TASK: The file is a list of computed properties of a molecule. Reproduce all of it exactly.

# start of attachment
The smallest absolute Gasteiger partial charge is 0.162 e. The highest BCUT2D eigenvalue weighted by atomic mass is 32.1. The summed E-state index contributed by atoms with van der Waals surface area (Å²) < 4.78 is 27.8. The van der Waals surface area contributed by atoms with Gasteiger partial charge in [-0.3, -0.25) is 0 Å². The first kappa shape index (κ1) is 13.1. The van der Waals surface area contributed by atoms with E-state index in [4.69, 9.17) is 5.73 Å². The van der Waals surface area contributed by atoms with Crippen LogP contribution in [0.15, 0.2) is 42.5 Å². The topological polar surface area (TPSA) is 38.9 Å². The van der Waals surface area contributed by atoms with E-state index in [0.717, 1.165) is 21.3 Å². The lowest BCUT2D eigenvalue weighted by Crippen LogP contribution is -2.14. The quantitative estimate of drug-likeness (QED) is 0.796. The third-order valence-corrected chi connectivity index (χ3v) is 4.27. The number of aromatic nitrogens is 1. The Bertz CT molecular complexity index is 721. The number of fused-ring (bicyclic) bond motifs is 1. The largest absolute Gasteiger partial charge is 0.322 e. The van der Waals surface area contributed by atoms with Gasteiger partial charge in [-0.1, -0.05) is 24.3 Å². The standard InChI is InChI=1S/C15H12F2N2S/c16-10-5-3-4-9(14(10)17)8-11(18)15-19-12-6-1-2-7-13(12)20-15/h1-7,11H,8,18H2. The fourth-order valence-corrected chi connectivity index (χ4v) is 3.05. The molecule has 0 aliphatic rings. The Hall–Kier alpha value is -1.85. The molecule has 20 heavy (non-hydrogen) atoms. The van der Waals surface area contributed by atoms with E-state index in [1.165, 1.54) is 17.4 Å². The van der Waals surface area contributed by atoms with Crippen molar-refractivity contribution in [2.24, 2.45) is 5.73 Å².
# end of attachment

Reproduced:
The smallest absolute Gasteiger partial charge is 0.162 e. The highest BCUT2D eigenvalue weighted by atomic mass is 32.1. The summed E-state index contributed by atoms with van der Waals surface area (Å²) < 4.78 is 27.8. The van der Waals surface area contributed by atoms with Gasteiger partial charge in [-0.3, -0.25) is 0 Å². The first kappa shape index (κ1) is 13.1. The van der Waals surface area contributed by atoms with E-state index in [4.69, 9.17) is 5.73 Å². The van der Waals surface area contributed by atoms with Crippen LogP contribution in [0.15, 0.2) is 42.5 Å². The topological polar surface area (TPSA) is 38.9 Å². The van der Waals surface area contributed by atoms with E-state index in [0.717, 1.165) is 21.3 Å². The lowest BCUT2D eigenvalue weighted by Crippen LogP contribution is -2.14. The quantitative estimate of drug-likeness (QED) is 0.796. The third-order valence-corrected chi connectivity index (χ3v) is 4.27. The number of aromatic nitrogens is 1. The Bertz CT molecular complexity index is 721. The number of fused-ring (bicyclic) bond motifs is 1. The largest absolute Gasteiger partial charge is 0.322 e. The van der Waals surface area contributed by atoms with Gasteiger partial charge in [-0.1, -0.05) is 24.3 Å². The standard InChI is InChI=1S/C15H12F2N2S/c16-10-5-3-4-9(14(10)17)8-11(18)15-19-12-6-1-2-7-13(12)20-15/h1-7,11H,8,18H2. The fourth-order valence-corrected chi connectivity index (χ4v) is 3.05. The molecule has 0 aliphatic rings. The Hall–Kier alpha value is -1.85. The molecule has 20 heavy (non-hydrogen) atoms. The van der Waals surface area contributed by atoms with E-state index in [1.165, 1.54) is 17.4 Å². The van der Waals surface area contributed by atoms with Crippen molar-refractivity contribution in [2.24, 2.45) is 5.73 Å².